Germany, France & Italy sign EU drone program, challenge US, Israeli alternatives
"It's a very important step for European cooperation, a critical cooperation which we must have at our disposal in many theaters of operation," French Defense Minister Jean-Yves Le Drian said at a joint signing ceremony alongside his German and Italian counterparts.
The three EU states decided to cooperate on a joint project to build an unmanned aerial vehicle (UAV) in 2013. On Monday, they agreed to a two-year technical assessment to lay the basis for a European drone, which is scheduled to be operating in 10 years.
According to German Defense Minister Ursula von der Leyen, this EU drone project “makes us, the Europeans, independent."
"The goal of the Euro-drone is that we can decide by ourselves in Europe on where we deploy the Euro-drone and how we use it," she said.
Poland and Spain have also expressed interest in the plan, officials said.
The aim of the joint project between Paris, Berlin and Rome is to create a medium-altitude, long-endurance (MALE) drone, which can fly at an altitude of up to 9,000 meters for as long as for 24 hours. It will be able to carry a "variety of payloads," said a statement that appeared after the signing, as cited by AFP.
The vehicle may be used for both civilian requirements like border control, fire-fighting and disaster monitoring, and for military purposes.
The drones will probably be developed by Airbus, France-based Dassault and Italian Alenia Aermacchi. The aerospace companies welcomed the agreement of three countries.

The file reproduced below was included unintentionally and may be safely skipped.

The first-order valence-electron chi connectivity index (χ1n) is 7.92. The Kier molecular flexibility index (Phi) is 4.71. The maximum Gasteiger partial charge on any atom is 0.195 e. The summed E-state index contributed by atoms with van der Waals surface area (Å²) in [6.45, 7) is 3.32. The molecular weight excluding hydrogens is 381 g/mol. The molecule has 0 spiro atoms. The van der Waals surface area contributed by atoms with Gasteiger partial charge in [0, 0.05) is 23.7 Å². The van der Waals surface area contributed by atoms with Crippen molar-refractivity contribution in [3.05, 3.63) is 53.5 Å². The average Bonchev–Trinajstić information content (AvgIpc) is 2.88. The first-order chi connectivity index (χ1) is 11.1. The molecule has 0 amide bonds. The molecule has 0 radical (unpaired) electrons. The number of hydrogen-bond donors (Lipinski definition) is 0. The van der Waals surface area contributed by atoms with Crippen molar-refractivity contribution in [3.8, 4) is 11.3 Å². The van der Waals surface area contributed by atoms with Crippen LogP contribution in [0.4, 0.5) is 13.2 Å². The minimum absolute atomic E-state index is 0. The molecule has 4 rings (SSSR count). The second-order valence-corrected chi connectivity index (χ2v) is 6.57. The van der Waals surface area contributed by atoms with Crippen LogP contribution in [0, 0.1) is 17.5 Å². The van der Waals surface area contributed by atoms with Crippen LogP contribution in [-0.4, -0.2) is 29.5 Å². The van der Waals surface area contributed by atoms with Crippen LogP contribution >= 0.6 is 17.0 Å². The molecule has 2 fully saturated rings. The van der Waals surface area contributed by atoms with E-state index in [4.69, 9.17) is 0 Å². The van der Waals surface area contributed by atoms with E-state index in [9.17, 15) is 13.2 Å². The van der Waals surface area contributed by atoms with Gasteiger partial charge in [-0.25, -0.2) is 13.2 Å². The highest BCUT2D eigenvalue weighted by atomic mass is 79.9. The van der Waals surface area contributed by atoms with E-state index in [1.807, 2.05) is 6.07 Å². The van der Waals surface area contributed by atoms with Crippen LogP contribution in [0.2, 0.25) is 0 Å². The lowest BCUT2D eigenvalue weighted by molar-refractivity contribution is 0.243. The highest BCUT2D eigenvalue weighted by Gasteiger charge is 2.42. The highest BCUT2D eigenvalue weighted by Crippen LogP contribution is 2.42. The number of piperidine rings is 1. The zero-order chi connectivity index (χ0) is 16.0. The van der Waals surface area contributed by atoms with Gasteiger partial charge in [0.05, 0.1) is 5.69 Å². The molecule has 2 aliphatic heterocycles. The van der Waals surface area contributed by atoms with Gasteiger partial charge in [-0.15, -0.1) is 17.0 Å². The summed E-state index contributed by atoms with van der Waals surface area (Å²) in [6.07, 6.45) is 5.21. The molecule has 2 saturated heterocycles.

“This important step by industry and government clearly recognizes that sovereignty in the development of new systems, and specifically in military reconnaissance and unmanned aviation is of strategic importance for European security,” Bernhard Gerwert, CEO of Airbus Defence and Space, said.
According to Eric Trappier, CEO of Dassault Aviation: “European countries must develop a sovereign, Next-Generation MALE UAS solution, for both military and security missions, which is required by our armed forces."
"The next generation MALE UAS represents a step change for the European defense and security agenda. This initiative is a unique opportunity to pursue a joint technological path built on proven industrial leaderships all contributing to a single objective," Mauro Moretti, Finmeccanica CEO, said.
European armed forces now mostly operate large drones based on foreign technology. The UK, Italy and France use US-built Reaper drones, designed for long-endurance, high-altitude surveillance. Germany and France use Israeli-made aircraft.